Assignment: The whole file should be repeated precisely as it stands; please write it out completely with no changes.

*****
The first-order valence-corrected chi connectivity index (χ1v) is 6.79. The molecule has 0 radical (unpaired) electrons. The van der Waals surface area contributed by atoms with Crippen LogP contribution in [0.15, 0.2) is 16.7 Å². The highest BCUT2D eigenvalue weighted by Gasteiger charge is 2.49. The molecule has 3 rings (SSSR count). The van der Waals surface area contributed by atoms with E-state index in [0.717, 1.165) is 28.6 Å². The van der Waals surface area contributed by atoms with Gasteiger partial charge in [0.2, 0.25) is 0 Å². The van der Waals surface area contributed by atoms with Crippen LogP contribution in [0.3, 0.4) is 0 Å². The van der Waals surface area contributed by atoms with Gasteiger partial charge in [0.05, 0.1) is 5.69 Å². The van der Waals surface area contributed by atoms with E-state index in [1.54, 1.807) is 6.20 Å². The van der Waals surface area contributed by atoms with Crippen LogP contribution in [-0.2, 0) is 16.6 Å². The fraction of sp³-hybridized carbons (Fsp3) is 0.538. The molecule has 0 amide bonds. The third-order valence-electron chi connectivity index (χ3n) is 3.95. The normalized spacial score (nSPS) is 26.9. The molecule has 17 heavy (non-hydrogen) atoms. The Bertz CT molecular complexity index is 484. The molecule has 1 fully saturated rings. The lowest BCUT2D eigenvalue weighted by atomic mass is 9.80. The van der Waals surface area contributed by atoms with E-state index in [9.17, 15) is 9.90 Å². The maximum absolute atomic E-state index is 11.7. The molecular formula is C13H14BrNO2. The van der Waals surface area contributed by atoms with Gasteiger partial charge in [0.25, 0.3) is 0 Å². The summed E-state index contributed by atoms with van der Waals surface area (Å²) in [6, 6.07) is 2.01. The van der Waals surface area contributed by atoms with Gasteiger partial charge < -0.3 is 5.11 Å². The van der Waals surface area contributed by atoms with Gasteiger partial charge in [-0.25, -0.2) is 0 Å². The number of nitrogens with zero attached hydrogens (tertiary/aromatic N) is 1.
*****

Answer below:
The first-order valence-corrected chi connectivity index (χ1v) is 6.79. The molecule has 0 radical (unpaired) electrons. The van der Waals surface area contributed by atoms with Crippen LogP contribution in [0.15, 0.2) is 16.7 Å². The highest BCUT2D eigenvalue weighted by Gasteiger charge is 2.49. The molecule has 3 rings (SSSR count). The van der Waals surface area contributed by atoms with E-state index in [0.717, 1.165) is 28.6 Å². The van der Waals surface area contributed by atoms with Gasteiger partial charge in [0.2, 0.25) is 0 Å². The van der Waals surface area contributed by atoms with Crippen LogP contribution in [0.3, 0.4) is 0 Å². The van der Waals surface area contributed by atoms with Gasteiger partial charge in [0.05, 0.1) is 5.69 Å². The van der Waals surface area contributed by atoms with E-state index in [1.54, 1.807) is 6.20 Å². The van der Waals surface area contributed by atoms with Crippen LogP contribution in [-0.2, 0) is 16.6 Å². The fraction of sp³-hybridized carbons (Fsp3) is 0.538. The molecule has 0 amide bonds. The third-order valence-electron chi connectivity index (χ3n) is 3.95. The normalized spacial score (nSPS) is 26.9. The molecule has 17 heavy (non-hydrogen) atoms. The Bertz CT molecular complexity index is 484. The molecule has 1 fully saturated rings. The lowest BCUT2D eigenvalue weighted by atomic mass is 9.80. The van der Waals surface area contributed by atoms with E-state index in [9.17, 15) is 9.90 Å². The maximum absolute atomic E-state index is 11.7. The molecular formula is C13H14BrNO2. The van der Waals surface area contributed by atoms with Gasteiger partial charge in [0.25, 0.3) is 0 Å². The summed E-state index contributed by atoms with van der Waals surface area (Å²) in [6, 6.07) is 2.01. The van der Waals surface area contributed by atoms with Gasteiger partial charge < -0.3 is 5.11 Å². The van der Waals surface area contributed by atoms with Gasteiger partial charge in [-0.25, -0.2) is 0 Å². The number of nitrogens with zero attached hydrogens (tertiary/aromatic N) is 1.